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A Look At The Mexican Manufacturing Workforce In Ciudad Juárez
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One of Mexico’s strongest assets that it offers international business is an abundance of available labor. Nowhere is this more clearly demonstrated than in the Mexican manufacturing workforce of Ciudad Juárez. The city’s labor pool is teeming with both high-skill and low-skill labor. This creates an ideal climate for “nearshoring” manufacturing operations in Mexico. The education infrastructure in place contributes to this climate, and, as a 60+ year old system, the maquiladora manufacturing situation in Mexico has matured to provide a well-trained, highly qualified, and multi-generational pool of vibrant manufacturing talent for nearly any industry seeking to set up shop in Juárez.
Juárez boasts a significant population overall – it is the second the largest border city in North America after Tijuana – with nearly 1.5 million inhabitants. Well over twenty-five percent of these people are employed in the three hundred plus maquiladoras in the Mexican manufacturing workforce of the region, and more enter the labor market at a rapid rate – in fact, over 20,000 new Mexican manufacturing laborers entered the workforce in 2012 alone. Approximately 75% of labor in this field is comprised of women. The average manufacturing plant worker is in her mid 20s.
Mexicans in Ciudad Juárez achieve higher levels of education than is the national average. Nearly half of the local population over 14 years of age has finished middle school, and a third of the Mexican manufacturing workforce available there have graduated from high school. Literacy in the Ciudad Juarez is exceptionally high. Over 97% of citizens over 15 years of age are able to read and write. With thirteen technical/vocational schools and ten universities located in the city, educating approximately 27,000 students each year, industrial leaders from all over the world find ample and more-than-satisfactory Mexico manufacturing talent to draw upon to propel their companies’ strategies and enhance their bottom lines. With an eye to offer even better and more prepared talent to manufacturers, Mexico has established specialized linkage programs between schools and industries to provide students with industry-specific training that ranges from moderately skilled to highly technical training.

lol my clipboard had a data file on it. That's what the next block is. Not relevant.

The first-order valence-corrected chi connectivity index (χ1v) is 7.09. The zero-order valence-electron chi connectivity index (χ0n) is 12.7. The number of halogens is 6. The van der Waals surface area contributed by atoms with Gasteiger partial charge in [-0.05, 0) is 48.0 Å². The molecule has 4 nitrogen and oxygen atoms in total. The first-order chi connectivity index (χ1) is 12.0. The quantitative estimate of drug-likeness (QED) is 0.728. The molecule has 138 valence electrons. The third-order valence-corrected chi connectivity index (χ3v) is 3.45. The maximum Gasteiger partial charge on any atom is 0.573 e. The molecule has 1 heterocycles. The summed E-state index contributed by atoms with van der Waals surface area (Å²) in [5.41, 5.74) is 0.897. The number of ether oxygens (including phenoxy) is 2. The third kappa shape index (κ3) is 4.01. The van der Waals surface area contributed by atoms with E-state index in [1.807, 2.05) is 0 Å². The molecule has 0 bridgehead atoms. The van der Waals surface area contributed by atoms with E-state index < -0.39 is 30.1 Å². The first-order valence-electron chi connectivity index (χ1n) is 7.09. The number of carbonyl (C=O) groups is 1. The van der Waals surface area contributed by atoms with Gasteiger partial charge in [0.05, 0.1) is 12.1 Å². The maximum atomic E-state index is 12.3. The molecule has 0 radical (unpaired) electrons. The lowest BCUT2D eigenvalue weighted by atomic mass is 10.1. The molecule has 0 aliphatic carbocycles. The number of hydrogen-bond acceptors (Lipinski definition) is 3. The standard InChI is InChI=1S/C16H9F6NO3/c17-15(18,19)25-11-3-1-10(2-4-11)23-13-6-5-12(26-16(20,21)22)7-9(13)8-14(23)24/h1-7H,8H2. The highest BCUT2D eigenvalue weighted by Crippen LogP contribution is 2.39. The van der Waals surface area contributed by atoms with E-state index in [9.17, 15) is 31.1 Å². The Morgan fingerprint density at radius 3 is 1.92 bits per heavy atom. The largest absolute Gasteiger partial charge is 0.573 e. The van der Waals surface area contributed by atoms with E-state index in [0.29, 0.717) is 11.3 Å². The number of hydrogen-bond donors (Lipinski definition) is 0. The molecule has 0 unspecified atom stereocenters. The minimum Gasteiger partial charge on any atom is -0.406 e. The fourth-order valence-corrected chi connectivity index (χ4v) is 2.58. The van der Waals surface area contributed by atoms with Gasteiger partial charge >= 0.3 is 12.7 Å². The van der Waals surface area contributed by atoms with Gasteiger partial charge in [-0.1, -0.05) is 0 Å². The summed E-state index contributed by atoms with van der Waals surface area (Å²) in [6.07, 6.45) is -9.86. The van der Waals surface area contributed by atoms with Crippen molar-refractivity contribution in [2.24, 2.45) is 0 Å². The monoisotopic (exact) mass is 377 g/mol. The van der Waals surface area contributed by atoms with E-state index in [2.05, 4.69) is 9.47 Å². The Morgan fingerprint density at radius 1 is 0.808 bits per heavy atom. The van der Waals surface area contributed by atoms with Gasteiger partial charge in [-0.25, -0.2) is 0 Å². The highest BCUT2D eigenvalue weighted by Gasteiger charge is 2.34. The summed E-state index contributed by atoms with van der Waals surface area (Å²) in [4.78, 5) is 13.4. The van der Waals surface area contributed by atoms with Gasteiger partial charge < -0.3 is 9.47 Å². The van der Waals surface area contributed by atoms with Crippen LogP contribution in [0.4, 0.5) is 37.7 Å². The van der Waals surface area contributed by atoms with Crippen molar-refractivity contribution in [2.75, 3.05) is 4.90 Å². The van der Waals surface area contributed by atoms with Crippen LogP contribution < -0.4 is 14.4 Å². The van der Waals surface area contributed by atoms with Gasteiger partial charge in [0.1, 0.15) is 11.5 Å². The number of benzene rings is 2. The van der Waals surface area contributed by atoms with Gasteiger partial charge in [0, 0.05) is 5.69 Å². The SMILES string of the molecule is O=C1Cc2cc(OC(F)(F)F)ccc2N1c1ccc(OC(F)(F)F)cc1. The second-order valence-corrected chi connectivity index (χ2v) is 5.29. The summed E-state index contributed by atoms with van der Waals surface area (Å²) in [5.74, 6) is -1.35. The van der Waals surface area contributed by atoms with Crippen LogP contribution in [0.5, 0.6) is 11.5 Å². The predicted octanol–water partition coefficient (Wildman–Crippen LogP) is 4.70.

Additionally, the Mexican manufacturing workforce in Ciudad Juárez is extremely stable and settled in their experience and reliability. Maquiladora workers typically receive “fringe benefits” far exceeding the standard 29% US bonus rate – usually about 40% of total compensation. This has had the effect of attracting and retaining high numbers of highly qualified workers for manufacturing jobs. Though there are no active labor unions on the scene in Juárez, employees frequently receive generous perks and incentives to encourage a driven and content workforce in this manufacturing haven.
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